Opinion: Dubai is to the region what Hong Kong is to China

Why Dubai occupies a key position along the new Silk Road

The rise of a new Silk Road has captured popular imagination. But it is also a change with real economic implications.

The rise is certainly evident in the region’s main trade hubs: busy container ports, full airline flights, and the growing number of professionals shuttling between Dubai, Hong Kong and Singapore testify to the region’s rising trade flows.

The changes in the trade data are indeed stunning. The Silk Road countries now export 45 per cent of their total exports to other Silk Road nations, an increase of 10 percentage points over the past decade, as more drivers in Beijing fill their petrol tanks with Saudi oil or consumers in Mumbai buy Chinese toys.

For Dubai the changes are especially important: whereas Hong Kong is a gateway to mainland China’s huge economy, Dubai serves as a much larger bridgehead for the rest of the region, linking up East Asia, West Asia and Central Asia, and even as far as Africa.

Whereas Hong Kong is a gateway to mainland China’s huge economy, Dubai serves as a much larger bridgehead for the rest of the region, linking up East Asia, West Asia and Central Asia, and even as far as Africa

The distinction is important, for while it is easy to get excited about Dubai’s opportunities as part of a new Silk Road, it is also important to recognise where the greatest opportunities lie; is it with neighbouring countries in South Asia, or even further afield? Where should Dubai focus its commercial diplomacy? Which financial hubs are most critical?

With this in mind, it is important to recognise East Asia’s dominance of the new Silk Road, the region accounting for nearly 80 per cent of intra-regional trade. East Asia’s export factories – whether in China’s Dongguan or Thailand’s Eastern Seaboard – partly explain the share.

But, equally, the region’s increasingly wealthy consumers are a growing force for trade, as Koreans buy plasma TVs from China and the Chinese, in turn, buy baby clothes from Vietnam. And this matters for Dubai. East Asia’s ageing populations and rising production costs mean some export factories are looking for cheaper alternatives, whether in East Asia itself or further afield. Indeed, the possibility of Chinese factories one day producing in Africa is not far-fetched.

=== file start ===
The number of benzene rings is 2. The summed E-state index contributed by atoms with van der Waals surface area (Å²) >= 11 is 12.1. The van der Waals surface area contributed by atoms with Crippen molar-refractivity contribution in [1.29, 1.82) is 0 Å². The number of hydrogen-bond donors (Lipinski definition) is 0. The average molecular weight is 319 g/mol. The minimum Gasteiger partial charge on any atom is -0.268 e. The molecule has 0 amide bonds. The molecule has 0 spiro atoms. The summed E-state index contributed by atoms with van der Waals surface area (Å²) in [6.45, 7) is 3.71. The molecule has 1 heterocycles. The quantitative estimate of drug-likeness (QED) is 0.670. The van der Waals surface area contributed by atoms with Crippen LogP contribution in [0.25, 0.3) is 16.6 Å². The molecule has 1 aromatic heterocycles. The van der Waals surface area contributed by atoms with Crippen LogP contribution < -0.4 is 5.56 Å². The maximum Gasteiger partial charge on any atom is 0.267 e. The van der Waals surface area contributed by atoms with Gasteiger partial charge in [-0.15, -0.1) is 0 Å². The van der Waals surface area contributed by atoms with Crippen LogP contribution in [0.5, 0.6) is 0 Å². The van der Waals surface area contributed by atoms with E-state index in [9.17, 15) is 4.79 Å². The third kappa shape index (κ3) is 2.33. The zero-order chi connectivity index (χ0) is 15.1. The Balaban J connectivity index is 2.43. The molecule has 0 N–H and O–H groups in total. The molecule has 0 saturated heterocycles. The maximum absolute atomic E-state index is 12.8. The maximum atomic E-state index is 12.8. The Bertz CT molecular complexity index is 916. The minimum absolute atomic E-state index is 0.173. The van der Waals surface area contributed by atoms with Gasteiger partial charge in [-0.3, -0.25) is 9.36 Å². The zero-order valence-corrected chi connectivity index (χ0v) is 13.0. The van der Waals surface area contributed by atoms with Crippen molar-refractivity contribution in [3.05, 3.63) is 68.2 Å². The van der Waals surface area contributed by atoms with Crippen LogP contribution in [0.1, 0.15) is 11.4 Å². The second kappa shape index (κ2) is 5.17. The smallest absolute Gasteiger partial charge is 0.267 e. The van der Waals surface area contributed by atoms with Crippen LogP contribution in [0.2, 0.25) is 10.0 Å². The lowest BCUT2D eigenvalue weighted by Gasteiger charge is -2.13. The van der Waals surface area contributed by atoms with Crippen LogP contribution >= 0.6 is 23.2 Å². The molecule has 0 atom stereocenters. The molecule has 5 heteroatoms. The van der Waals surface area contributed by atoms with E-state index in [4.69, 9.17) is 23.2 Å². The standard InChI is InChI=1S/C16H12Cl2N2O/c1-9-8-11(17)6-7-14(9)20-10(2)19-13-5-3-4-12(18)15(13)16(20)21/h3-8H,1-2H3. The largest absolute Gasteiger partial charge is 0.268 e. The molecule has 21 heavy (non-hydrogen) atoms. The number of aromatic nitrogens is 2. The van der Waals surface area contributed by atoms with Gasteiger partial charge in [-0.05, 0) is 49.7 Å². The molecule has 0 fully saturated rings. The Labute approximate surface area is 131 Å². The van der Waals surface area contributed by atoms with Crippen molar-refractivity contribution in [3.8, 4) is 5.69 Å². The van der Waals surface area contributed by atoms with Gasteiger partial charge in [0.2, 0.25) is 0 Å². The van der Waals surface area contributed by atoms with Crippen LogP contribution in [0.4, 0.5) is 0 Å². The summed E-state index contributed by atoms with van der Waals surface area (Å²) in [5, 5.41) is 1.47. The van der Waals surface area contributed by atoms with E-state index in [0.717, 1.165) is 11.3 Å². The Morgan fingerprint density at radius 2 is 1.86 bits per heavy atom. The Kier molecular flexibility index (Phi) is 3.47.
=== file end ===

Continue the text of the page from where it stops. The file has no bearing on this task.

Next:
To be sure, China will remain the world’s largest exporter for years to come. But even a marginal shift in the country’s manufacturing base to other Silk Road countries could benefit Dubai, as component parts are traded around the region, and as companies look to set up regional headquarters.

The latter is especially critical. Even if Chinese factories do not relocate, other Chinese companies are finding opportunities abroad, from construction to engineering. Most are looking for a stable place to base their regional headquarters, ideally in a city with a concentration of other Chinese companies.

In short, Dubai must focus on profiting from the structural changes in East Asia’s domestic economy and growing engagement with the rest of the Silk Road.

The good news is that Dubai is already adapting. A short eight-hour flight from Beijing, the emirate is emerging as a major hub for Chinese companies. Chinese banks with Dubai-branch offices, for instance, are reporting robust business, as they provide Chinese companies with financial services.

There is, meanwhile, reason to also focus on South Asia’s trade with the rest of the Silk Road. To be fair, South Asia’s exports (US$240bn) are just a fraction of those from East Asia (US$3,400bn). But exports to other Silk Road countries account for 52 per cent of total exports, a similarly stunning increase of 20 percentage points over the past decade.

Dubai is already well positioned to act as a hub for India’s trade with West and Central Asia. The emirate also benefits from the fact that India has invested less in its own trade infrastructure than has China, meaning Dubai can play a similar role for India to the one Hong Kong plays as a gateway to mainland China. At stake for Dubai is positioning itself to what are rapid changes taking place across the Silk Road. Sure, the region is rising, but its economic structure is also changing rapidly, whether it is China’s ageing population, India’s growing middle-class, or the region’s strengthening links with Africa.

That requires Dubai to remain nimble and aware of the changes taking place around it: no easy task, given that the emirate sits at the centre of the Silk Road, a region that includes over 50 other countries, including some of the world’s largest. But its success in adapting to these changes will guarantee the emirate’s prosperity for decades to come.